Optional civil marriage would serve Lebanon’s fragile democracy
By Ghassan Michel Rubeiz
Is Lebanon ready to introduce civil marriage legislation? Not soon. But talk about responding to youth aspirations, political reform and voice of civil society is pure rhetoric as long as civil marriage is not allowed on Lebanese soil.
Lebanese couples seeking secular marriage will have to travel to nearby Cyprus or beyond to tie the knot. To be registered in Lebanon, a civil marriage has to take place abroad and the married couple is then subject to the personal statues of the host country. However, civil marriage for a Lebanese Muslim has to be a mixed marriage to a non-Muslim.
Corresponding to Lebanon’s widely rich sectarian demography, there are eighteen religious authorities officiating marriages in Lebanon, with each authority dealing separately with laws of marriage, divorce, child custody, adoption, inheritance, death and burial. Not all eighteen sects are different on every aspect of the law. For example, inheritance law for all non-Muslim groups is secular and uniform.
Divorce, in particular, gives Christian and Muslim clerics a strong hand in settling marital conflict. In some cases clerics assigned to divorce management make a “business” out of their supposedly pastoral assignment. With divorce rates swelling over the past few decades regulating divorce has become an “industry.”
Civil marriage is a lively subject of debate in Beirut and beyond, throughout the region. Preliminary research indicates that the Lebanese are willing to consider civil marriage; a strong indicator of motivation for secular marriage is religious affiliation, not religiosity. According to one study, the Catholics of Lebanon have a better opinion of civil marriage; presumably because divorce in the Catholic Church is not an option. In contrast, the Druze community, a Muslim sect which allows no-fault divorce, do not demand civil marriage with passion. Other factors such as education, standard of living and gender are perhaps better predictors of desire for civil marriage.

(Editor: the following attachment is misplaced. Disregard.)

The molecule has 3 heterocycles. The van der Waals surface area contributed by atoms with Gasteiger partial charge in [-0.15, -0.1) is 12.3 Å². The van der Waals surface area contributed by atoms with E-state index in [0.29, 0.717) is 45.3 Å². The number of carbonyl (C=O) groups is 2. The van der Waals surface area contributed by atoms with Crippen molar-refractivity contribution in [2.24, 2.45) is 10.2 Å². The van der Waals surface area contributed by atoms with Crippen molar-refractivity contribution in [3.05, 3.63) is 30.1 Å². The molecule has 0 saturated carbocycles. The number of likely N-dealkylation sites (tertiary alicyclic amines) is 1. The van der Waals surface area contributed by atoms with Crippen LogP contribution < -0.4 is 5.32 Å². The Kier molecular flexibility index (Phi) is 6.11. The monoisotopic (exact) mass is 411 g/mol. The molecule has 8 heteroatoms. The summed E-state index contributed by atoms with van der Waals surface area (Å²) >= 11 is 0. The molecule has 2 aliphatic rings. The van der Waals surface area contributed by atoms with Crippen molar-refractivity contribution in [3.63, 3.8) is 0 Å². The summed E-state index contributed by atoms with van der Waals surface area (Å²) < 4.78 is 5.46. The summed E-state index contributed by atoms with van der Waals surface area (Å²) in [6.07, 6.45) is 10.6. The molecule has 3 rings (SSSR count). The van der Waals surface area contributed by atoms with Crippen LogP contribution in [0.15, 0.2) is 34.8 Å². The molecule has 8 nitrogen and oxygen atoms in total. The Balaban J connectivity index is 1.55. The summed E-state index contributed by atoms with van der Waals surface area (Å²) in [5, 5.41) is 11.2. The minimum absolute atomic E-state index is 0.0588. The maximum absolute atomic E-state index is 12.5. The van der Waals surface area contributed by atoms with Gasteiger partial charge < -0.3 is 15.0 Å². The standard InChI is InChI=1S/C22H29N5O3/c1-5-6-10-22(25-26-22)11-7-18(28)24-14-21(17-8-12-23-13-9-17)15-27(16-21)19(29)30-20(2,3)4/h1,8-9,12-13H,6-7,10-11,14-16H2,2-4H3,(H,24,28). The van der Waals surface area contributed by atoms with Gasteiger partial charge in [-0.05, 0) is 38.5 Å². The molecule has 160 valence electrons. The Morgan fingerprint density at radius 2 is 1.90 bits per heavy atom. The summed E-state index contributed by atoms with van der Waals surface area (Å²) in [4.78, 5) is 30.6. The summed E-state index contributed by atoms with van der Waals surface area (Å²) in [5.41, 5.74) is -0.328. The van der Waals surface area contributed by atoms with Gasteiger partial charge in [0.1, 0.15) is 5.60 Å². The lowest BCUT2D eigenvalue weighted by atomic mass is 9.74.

The new Lebanese cabinet is proud to have four female ministers who come to positions of power with new ideas. Last month Interior Minister Raya Al Hasan, in a published interview, surprised many by expressing her sympathy to civil marriage. The media interpreted the minister’s favorable opinion on civil marriage as a new opening for reviving the debate on this issue.
Al Hasan’s candid remarks on civil marriage are brave: a minister charged with internal security raised a provocative issue on her first day in office. Gender is a factor here: Raya is a woman challenging a patriarchal social order. Prime Minister Saad Hariri, a Sunni himself, is supportive of Al Hasan’s progressive idea on marriage law, but he will not spend political capital on this matter. In 1998 the president of the republic tried to introduce civil marriage and failed.
Soon after the minister’s liberal comments on civil marriage and Hariri’s reported support of it, Dar al Fatwa (the highest Sunni authority) issued a “categorical rejection” of civil marriage as it “violates the provisions of Islamic law.” The highest Shiite authority also opposed the idea by asserting that civil marriage is a “violation of the constitution.”